correct amount of energy needed to make the move. I think with all that to
consider, you would definitely develop a good memory. A good memory helps
all climbers in their Redpoint attempts. You don’t want have to “hang out”
thinking about where your next hand or foot hold is, where to clip, where to
rest, or what move to make.

There are some good games that are typically good at
working all or a combination of the specifics I have mentioned above. Some
of my more favorites are:

1) Add-On – This is where a group of climbers add a
specified amount of moves per turn and each subsequent climber in the
rotation has to repeat the same moves before adding on to the problem. Any
“feet” is a common assumption. Here, a climber can work out the individual
moves even if he or she cannot get to the last added on move. You may also
gather insight to solving a difficult move from other players. Several
variations of the game exist. Like, knock out. In this, each climber tries
to add-on moves that are very difficult so the following climbers hopefully
can’t do them, but at the same time it has to be “doable” by the climber. If
you can’t pull the moves then they are out.

2) Stick Game – Here one commits himself or herself to
the mercy of another climber (well not really). Get a partner to point out
holds, which you have to move to, with the use of a stick. Again depending
on what you want to train will dictate the intensity and duration of the
game. This game, I find, helps mostly in developing power endurance.
Typically, I aim to give my partner small but difficult moves to start and
then switch it up to big moves to big jugs near the end of the round. Switch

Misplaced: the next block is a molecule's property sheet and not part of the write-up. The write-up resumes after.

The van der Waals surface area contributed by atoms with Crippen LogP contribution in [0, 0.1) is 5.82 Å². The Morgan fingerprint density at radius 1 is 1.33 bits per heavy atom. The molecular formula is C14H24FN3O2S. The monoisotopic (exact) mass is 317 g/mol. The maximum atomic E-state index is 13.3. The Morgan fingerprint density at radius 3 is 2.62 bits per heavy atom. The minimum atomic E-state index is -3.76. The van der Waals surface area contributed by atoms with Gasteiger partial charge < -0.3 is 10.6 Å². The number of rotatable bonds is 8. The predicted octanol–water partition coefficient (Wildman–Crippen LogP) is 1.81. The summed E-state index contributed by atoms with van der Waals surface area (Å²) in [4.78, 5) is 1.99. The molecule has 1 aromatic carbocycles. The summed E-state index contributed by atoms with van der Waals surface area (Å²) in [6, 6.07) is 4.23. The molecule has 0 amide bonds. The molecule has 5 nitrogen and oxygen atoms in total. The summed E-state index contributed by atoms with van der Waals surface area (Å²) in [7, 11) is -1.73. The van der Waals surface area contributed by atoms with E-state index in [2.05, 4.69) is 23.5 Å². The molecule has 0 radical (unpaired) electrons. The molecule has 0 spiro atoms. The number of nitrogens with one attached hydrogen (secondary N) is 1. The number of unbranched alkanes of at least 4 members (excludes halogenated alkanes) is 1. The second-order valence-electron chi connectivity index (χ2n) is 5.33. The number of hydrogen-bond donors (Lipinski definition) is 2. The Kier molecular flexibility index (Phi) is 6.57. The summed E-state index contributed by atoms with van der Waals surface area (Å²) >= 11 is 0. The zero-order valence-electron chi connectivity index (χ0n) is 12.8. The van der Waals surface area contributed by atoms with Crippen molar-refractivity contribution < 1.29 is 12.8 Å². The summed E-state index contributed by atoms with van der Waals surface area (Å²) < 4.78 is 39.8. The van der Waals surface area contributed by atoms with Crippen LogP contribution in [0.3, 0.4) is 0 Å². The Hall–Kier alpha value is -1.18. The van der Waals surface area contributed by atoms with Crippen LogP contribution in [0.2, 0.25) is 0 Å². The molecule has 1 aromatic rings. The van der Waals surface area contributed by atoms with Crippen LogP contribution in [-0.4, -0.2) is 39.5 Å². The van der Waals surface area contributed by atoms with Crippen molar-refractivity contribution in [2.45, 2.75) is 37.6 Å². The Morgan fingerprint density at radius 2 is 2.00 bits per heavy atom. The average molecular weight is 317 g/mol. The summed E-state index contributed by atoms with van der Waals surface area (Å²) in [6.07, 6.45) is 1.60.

up to get revenge on your partner.

3) Subtract-Off – Here is where you’ve established a
sequence. It has become easy for you. Make it more difficult by eliminating
some or all feet, or skipping holds on the sequence. A common game is seeing
who amongst your climbing partners can do the same sequence with the least
amount of footholds used.


  • Start with problems of about six moves — long
    enough to test your strength and technique, but not so long that you get

  • Avoid problems that you can do on the first or
    second try. They are too easy.

  • Avoid negative progress. If you consistently fail on
    one move, or get worse on successive attempts, the problem may be too
    hard. Pick an easier problem.

  • After you have found a good problem, practice the
    moves. Experiment with different footholds and body positions. Work on the
    problem in sections, rehearsing and perfecting each move. Remember, you
    don’t have to start from the ground every time!

  • Take plenty of rest. Give yourself three to five
    minutes between tries. You should feel close to fresh for each attempt.

  • Set your own problems. If the taped problems seem
    too hard, pick six jugs and create your own sequence to link them. Or,
    climb with a partner near your own level, setting challenging